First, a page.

$100 Million Dollar Text
The Gray Area of the TCPA
On November 19, 2013, a man named Michael Grant filed a class-action suit against Commonwealth Edison, the largest electric utility company in Illinois. His reason for filing the suit was that he had received a text message that stated: You are now subscribed to ComEd outage alerts. Up to 21 msgs/mo. Visit ComEd.com/text for details. T&C:agent511/tandc. STOP to unsubscribe.
Grant was able to sue Commonwealth Edison for engaging in unsolicited text messages, which is in violation of the Telephone Consumer Protection Act (TCPA), and therefore viable for a class-action suit. Grant was represented by the Chicago firm Edelson, which ended up receiving $1.6 million from Commonwealth Edison after the settlement.
After the suit was settled, Commonwealth Edison persisted that the company had done nothing wrong. The nature of the text messages was to warn customers of potential power outages caused by storms, electrical failures, natural disasters and other unforeseen circumstances. Commonwealth Edison considered these text messages to fall under the category of emergency alerts, which was somewhat of a gray area within the TCPA regulations. Despite the personal opinion, Commonwealth Edison finally agreed to settle with the Edelson firm and Grant after the jury suggested a payoff of $100 million in damages. Bob McGee, a spokesman for Consolidated Edison, made a statement outlining the company’s concerns with the settlement: “The good intentions of the TCPA should not inadvertently compromise or affect public safety. Con Edison needs to occasionally reach its customers with safety advice or important information either before, in, or after emergencies.” These alerts are usually automated in order to reach the largest amount of customers in the smallest amount of time, with the lowest possible cost.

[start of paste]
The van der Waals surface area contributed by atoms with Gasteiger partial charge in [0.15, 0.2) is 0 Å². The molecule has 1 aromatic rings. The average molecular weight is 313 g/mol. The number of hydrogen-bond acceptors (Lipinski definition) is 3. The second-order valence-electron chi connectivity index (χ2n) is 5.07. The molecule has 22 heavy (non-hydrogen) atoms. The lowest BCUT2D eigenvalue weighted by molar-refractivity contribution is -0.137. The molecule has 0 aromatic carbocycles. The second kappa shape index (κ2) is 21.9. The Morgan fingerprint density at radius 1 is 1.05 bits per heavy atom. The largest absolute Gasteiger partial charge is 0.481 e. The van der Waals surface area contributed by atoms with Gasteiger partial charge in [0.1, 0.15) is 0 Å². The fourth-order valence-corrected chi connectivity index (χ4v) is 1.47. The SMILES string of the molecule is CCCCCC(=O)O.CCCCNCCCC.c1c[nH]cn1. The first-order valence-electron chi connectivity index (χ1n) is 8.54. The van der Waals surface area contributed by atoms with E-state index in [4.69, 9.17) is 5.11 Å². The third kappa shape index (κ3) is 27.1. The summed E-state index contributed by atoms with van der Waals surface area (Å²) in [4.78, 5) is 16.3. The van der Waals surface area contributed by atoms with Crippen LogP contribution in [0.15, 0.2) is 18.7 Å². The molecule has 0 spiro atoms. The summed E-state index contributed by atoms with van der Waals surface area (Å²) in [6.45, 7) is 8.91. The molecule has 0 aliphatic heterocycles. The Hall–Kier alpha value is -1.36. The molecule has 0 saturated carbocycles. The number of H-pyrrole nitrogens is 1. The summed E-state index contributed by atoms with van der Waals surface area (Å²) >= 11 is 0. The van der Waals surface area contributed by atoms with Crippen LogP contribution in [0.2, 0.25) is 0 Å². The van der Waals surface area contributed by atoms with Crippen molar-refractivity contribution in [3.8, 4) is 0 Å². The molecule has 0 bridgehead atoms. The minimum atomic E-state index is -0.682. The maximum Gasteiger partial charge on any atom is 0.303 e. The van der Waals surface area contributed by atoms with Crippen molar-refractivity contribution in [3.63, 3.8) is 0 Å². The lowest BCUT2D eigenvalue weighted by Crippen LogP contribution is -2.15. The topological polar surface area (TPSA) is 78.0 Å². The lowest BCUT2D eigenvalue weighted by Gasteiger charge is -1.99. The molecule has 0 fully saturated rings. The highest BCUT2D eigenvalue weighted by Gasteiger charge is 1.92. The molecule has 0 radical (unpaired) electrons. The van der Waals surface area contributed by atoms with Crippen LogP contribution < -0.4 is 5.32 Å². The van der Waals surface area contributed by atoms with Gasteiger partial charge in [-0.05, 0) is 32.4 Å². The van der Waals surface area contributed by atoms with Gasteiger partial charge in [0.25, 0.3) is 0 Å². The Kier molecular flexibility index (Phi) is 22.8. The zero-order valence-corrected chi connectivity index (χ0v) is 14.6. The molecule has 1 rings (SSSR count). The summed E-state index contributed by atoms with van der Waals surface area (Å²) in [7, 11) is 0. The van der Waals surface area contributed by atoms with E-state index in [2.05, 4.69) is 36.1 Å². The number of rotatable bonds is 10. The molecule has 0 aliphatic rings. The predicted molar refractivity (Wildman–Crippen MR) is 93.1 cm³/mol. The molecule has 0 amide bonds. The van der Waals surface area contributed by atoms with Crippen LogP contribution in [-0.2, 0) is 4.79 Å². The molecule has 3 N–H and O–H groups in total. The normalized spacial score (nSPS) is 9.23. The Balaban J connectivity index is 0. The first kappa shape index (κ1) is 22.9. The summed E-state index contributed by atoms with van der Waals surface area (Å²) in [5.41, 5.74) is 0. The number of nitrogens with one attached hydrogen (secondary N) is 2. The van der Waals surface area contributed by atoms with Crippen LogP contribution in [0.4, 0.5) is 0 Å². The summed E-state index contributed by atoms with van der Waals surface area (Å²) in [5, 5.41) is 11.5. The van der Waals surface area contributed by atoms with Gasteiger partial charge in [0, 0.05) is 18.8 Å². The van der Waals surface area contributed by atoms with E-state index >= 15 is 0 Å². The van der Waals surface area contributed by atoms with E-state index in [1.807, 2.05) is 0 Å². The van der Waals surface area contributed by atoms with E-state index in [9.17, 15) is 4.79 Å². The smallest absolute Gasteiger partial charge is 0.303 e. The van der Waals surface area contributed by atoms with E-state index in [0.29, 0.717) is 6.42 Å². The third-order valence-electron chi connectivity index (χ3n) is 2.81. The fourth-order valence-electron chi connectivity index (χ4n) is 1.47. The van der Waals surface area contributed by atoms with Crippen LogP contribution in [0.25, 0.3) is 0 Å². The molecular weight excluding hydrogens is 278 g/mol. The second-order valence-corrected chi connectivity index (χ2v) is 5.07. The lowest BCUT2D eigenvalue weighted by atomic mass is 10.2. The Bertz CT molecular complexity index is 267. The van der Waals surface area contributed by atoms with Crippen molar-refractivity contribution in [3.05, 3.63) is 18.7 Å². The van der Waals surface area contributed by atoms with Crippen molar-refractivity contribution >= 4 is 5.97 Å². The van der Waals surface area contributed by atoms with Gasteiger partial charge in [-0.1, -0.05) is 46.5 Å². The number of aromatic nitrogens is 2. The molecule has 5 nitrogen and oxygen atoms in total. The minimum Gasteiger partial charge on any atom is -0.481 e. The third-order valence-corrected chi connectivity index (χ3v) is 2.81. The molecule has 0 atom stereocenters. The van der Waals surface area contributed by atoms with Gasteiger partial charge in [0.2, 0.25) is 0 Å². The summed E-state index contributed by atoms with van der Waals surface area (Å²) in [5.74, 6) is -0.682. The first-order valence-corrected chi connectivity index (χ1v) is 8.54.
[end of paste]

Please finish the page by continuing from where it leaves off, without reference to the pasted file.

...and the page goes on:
Soon after the Commonwealth Edison case, We Energies, a Wisconsin-based utilities company cut back on the automated messages they would send customers involving payments, emergencies, and power outages. However, their customer-base grew frustrated and began filing complaints for an unexpected reason: that they weren’t receiving automated warnings about these issues. After this reaction from customers, We Energies banded together with other electricity utilities companies including Commonwealth Edison, MidAmerican, and Consolidated Edison, and complained to the FCC about the new regulations set on companies of their nature, involving automated warning messages to customers. The FCC received over 55,000 petitions and comments about the TCPA crackdown on these sorts of messages because they were put into place to protect the well-being of customers.
On March 25, 2015, the Consumers Union filed a petition of 130,000 signatures of consumers with the FCC, requesting that they do not allow exceptions from the TCPA for non-emergency messages from electricity and utilities companies, unless expressed permission has been given. This petition represented a shift in consumer opinions about the automated warning messages. However, many utility companies stand firm in their opinions that by giving the companies their telephone numbers, consumers have given consent to receive messages, automated or not. This issue is still up for debate, and as of now continues to be a gray area in the TCPA, as well as for consumers.